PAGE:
Randolph, Mass. — Marcus Gadsden kept his phone close by him on the last weekend of June.
Only a week before his birthday, he expected plenty of well wishes from his friends and family. However, it was a message from an unknown number that he kept his eye out for.
Two weeks removed from submitting his recorded performance to the virtual National Speech and Debate Tournament, Marcus expected an alert to arrive from a National Speech and Debate Association (NSDA) judge at any second.
When Marcus saw a text message from an unfamiliar area code light up his phone, he held his breath. Then, after what felt like an eternity to plug in his phone password, he exhaled at the sight of a congratulatory message welcoming him into the next round of the national competition.
Within an hour, another message followed. Then another, and another.
Fifteen texts later, Marcus found himself in the final round of the NSDA's national tournament. By the time his day had ended, Marcus had finished fourth in the nation for prose, making him the third CM student in the last six years to finish in the final round of the category at the national tournament.
“It’s everybody’s dream to make the final stage of NSDA’s,” Marcus said.
“When you come in as a freshman, you watch the best of the best compete on the final stage and you dream of making it there yourself.”
Originally scheduled to take place in Albuquerque, the NSDA national tournament took on a drastically different appearance this June. Due to the COVID-19 pandemic, the NSDA converted its national tournament to an online platform. Using this virtual platform, all non-debate contestants needed to record themselves performing their respective pieces and submit their recordings to a panel of judges. After two weeks of evaluation, the judges message each contestant at the end of June to let them know if they advance to a different round of the tournament.
Fellow CM students Will Cummings, Luke Esposito, Aidan Healy, and Ben Kimball all joined Marcus at the tournament. The participation of the five students filled speech and debate head coach, Br. Anthony Cavet, with a great sense of pride.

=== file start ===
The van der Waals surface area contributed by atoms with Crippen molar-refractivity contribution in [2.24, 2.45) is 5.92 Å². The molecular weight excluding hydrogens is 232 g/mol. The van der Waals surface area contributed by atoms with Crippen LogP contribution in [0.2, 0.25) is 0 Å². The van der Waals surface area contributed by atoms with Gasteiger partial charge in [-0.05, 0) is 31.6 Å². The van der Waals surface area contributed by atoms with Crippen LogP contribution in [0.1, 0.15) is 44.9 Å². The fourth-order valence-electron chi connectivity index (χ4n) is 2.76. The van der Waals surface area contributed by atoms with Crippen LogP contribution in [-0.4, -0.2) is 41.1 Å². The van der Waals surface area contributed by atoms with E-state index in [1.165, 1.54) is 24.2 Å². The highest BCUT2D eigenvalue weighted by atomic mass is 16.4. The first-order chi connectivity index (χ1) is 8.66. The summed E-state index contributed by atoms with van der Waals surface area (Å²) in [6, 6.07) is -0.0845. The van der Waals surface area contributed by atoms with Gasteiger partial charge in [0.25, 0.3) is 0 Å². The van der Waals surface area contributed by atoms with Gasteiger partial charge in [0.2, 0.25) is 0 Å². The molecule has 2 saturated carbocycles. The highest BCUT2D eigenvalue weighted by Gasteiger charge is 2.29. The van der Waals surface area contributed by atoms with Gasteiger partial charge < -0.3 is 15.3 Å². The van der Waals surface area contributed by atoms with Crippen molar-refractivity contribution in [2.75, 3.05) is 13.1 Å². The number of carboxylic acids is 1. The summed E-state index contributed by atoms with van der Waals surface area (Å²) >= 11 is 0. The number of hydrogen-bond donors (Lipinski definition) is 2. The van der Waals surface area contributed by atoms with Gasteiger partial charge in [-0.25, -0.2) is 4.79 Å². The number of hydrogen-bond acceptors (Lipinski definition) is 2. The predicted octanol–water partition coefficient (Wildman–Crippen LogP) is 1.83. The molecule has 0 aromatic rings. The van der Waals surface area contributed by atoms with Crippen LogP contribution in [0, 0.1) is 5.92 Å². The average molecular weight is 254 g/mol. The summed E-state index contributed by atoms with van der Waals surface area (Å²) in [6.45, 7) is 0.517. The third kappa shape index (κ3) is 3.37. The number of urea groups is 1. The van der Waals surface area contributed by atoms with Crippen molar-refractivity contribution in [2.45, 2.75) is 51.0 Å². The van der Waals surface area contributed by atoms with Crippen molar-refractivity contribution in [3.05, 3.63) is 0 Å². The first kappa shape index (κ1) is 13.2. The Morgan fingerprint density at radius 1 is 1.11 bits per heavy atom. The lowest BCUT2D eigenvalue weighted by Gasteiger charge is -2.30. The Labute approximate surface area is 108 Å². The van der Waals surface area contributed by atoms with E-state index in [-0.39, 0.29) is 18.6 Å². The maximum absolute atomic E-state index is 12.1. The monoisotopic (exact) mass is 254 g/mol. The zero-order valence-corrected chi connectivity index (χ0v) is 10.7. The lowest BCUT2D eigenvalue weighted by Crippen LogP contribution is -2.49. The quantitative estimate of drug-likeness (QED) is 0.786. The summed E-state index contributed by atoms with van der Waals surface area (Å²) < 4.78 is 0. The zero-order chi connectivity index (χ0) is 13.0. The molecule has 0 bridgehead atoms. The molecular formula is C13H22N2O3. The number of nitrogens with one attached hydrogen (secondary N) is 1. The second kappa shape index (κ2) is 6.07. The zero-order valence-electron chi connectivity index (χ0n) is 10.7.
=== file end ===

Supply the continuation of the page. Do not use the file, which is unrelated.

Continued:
“[The team] has such a strong sense of community,” Br. Cavet said.
“Everybody was helping each other throughout the year and they just keep passing down that sense of community."
The online platform at this year’s competition added a whole new layer of difficulty to the NSDA’s biggest stage. It posed a challenge for Marcus in particular, who claims the energy from a live audience tends to elevate his performance. According to Marcus, the crowd’s reaction to a joke or an emotional line helps him gauge the audience’s mood, which then allows him to adjust his tone and inflection accordingly.
“You want to be able to talk to the crowd,” Marcus said.
“Not having a crowd to talk to definitely seemed like a pretty big challenge.”
Marcus knew he needed to re-think his approach to the competition. So he decided to adjust his psyche.
“There’s that common phrase of ‘pretend that everyone in the crowd is naked,’” Marcus said.
“Well, for me, I just pretended that a crowd existed.”
The piece Marcus chose, Marlon James’ Driving Scared, added another layer of intrigue to his performance. The piece shares the perspective of a Black man who sees his father - sick with Alzheimer's - arrested by a white police officer on the side of the road. As a student of color, Marcus had performed the piece before during the school year. However, given the current racial unrest in America, the piece took on a much heavier sense of meaning for Marcus.
Upon rehearsing his piece, Marcus even used an old saying from Br. Cavet to steady his mind. According to Marcus, Br. Cavet constantly tells him and his teammates to let, “the words be [their] coach.”
For Marcus, this meant interpreting the words on his script in the most meaningful way possible.
“That’s what made the difference in my speech,” said Marcus.
“As a Black male, I was able to create a message about a part of my life that is genuine and is a challenge that I experience regularly.”
For Br. Cavet, Marcus’ performance reminded him of what makes the recent graduate such a special performer.
“Presence, cooperation, personality, and deep sense for caring about others,” said Br. Cavet.
“That’s what makes [Marcus] so ridiculously good.”